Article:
Thirty-four of the best graduated players from around the state are on the West roster, a squad that will look to defend its run of seven straight wins in the series versus the East. Like many of the past seasons in this area, some of the focus shifts to players like Gantz. He is the seventh straight player from this area to be selected as one of two eight-man players on the West squad. “It’s an honor to be picked by the media and to be able to go out there and represent eight-man schools,” said Ness City coach Chris Bamberger, who graduated from Jetmore (now Hodgeman County) in 2004, and was one of the eight-man members of the Shrine Bowl team before heading to Kansas State University. “It’s a little bit challenging at first,” he added, “seeing the athletes you get to compete against. But, it’s also a lot of
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Everett Royer, Sports Ink Ness City coach Chris Bamberger, shown here coaching the Eight-Man Division I All-Star game in Beloit in June, was a member of the Kansas Shrine Bowl West team in 2004.
fun.” While the Eagles were a force to be reckoned with the last two seasons in eight-man, Gantz is no stranger to the 11-man game. It’s a shift he and former Eagles teammates Blake McVicker and Garrett Flax have already started to make in preparation for competing for the Broncbusters. They were in Garden City in early July. Plus, when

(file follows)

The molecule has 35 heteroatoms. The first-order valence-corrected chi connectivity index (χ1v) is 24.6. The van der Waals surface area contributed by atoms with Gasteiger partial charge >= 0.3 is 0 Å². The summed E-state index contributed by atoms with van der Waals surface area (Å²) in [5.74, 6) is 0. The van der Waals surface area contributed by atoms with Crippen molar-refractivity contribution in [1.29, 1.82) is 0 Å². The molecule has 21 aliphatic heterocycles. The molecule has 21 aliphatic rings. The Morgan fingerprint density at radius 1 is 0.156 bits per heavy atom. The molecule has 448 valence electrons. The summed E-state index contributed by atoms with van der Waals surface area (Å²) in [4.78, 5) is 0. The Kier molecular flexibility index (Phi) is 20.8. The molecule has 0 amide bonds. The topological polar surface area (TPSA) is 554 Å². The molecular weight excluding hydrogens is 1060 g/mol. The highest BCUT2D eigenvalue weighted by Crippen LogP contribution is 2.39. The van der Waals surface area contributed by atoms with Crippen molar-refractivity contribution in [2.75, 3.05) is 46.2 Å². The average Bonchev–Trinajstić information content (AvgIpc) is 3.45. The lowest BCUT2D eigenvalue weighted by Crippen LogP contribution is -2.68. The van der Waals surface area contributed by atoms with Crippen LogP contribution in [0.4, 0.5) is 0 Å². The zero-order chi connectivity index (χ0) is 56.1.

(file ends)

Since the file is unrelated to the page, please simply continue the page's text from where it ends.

the trio were freshmen, Ness City and Dighton were still combined for football and went 5-4 in Class 3A. “It will be a little different, maybe a little tougher,” Gantz said. “There’s probably an adjustment period, but I don’t think it will be much of a problem — really not too worried about PAGE 16 it.”
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FILE PHOTO Dalton Gantz looks to get past Mankato-Rock Hills’ Aaron Broeckelman during the first half of the Eight-Man Division I state championship game last fall in Newton.
In the past, most of the eight-man players (2011), Quinter’s Zach Nemechek (2010), selected have been used on defense. That Victoria’s Jordan Ottley (2009), Sharon trend will continue with Gantz, an all-state Springs’ Taylor Elder (2008) and Kensdefender from an Eagle team that surrenington-West Smith County’s Grant Levin dered an average of six points per game. (2007). Since 2000, nine eight-man players The Eagles won every game by at least 30 have donned the West uniform. points. “It’s a little bit of a culture shock going “He understands in with all the big 5A, football,” Bamberger 6A schools,” said Otou have to go in said of Gantz, the tley, who played safety there thinking third player from in the West’s 14-7 vicNess City to be setory in ’09 at Wichita you ll have an impact State Unviersity’s Cesslected for the Shrine Bowl. “And, he gets na Stadium. “For me, I on the game how things are supdidn’t really know the - Dalton Gantz cover-2, cover-3, so it posed to work. If he doesn’t, he’s going was a learning experito work until he does.” ence.” Gantz joins Rich Holecek (1992) and Ottley gained that experience before Brad Horchem (1975) as players from making the transition to compete at Fort Ness City to earn the nod, according to the Hays State University the following fall. Shrine Bowl website. “It was just a great experience with all He is the seventh straight player from the other guys,” Ottley said. “I knew a lot the area to be one of the eight-man player. of them, but was a lot of fun to be able to That list includes Thunder Ridge’s Joel go and get to play with them.” Struckhoff (2012), Hill City’s Reggie Jordan Gantz said he was excited to finally get